By Lynette Nyman/IFRC

Zihara, 18, and her sister, Ronjida, 15, live in a tarpaulin and bamboo shelter in Cox’s Bazar, Bangladesh, since fleeing their home in Myanmar in August 2017. Shy at first, and then finding her voice, Zihara remembers the open field in front of their old house in Rakhine. While her embroidered blouse and gold earrings seem fancy for camp life, it’s the best she could grab at the time.

Even though Zihara and Ronjida feel safer than before, camp life can be challenging for women and adolescent girls. A IFRC study on the prevention of sexual and gender-based violence during disasters found that women and girls often feel distressed after disaster and crisis situations due to the rise in early marriage, domestic violence and sexual harassment in camps.

“Adolescent girls are one of the main groups at risk,” says Chrissy Haneef, IFRC delegate for protection, gender and inclusion in Bangladesh. “We know from discussions with women in the camps that adolescent girls face restrictions leaving their shelter during the day. This creates additional risks for girls who need to use latrines at night.”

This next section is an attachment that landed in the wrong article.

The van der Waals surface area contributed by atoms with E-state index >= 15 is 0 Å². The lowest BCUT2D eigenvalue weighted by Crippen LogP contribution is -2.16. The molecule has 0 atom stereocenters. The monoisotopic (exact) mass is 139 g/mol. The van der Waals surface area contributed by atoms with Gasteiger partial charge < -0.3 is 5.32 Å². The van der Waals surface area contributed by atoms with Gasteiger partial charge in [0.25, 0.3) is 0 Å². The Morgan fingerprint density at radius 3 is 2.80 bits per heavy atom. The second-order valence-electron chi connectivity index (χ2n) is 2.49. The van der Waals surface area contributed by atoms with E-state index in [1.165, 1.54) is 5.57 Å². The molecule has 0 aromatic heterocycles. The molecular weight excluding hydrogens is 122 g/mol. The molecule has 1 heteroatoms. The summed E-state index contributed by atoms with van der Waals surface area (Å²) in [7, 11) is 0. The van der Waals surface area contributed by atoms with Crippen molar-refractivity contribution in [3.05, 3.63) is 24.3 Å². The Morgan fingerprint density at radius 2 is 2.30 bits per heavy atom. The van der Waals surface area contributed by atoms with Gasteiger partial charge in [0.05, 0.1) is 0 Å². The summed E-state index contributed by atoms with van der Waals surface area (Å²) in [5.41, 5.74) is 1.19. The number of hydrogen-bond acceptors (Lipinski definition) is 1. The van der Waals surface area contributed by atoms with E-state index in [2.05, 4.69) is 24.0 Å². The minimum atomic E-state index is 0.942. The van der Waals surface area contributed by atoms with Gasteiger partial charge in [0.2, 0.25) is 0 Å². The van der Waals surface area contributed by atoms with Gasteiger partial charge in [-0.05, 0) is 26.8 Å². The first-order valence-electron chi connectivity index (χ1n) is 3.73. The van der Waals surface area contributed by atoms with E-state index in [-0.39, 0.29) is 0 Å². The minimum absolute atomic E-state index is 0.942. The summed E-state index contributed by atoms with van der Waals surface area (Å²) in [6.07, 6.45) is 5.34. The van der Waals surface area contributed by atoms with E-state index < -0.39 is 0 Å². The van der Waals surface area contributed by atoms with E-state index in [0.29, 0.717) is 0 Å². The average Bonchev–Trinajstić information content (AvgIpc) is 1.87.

However, the safety and security risks for adolescent girls such as Zihara and Ronjida can be prevented and reduced. 

IFRC runs a “dignity, access, participation and safety” community centre, where women, girls, men and boys meet in separate peer support circles, to connect with each other and build resilience and safety within the camp community. The centre offers access to psycho-social and protection services, and information.

Even then, supporting teenage girls could require targeted outreach. In response, IFRC is training Bangladesh Red Crescent Society and camp volunteers who will go shelter-to-shelter reaching out to reach teen girls, as well as others whose movement is limited.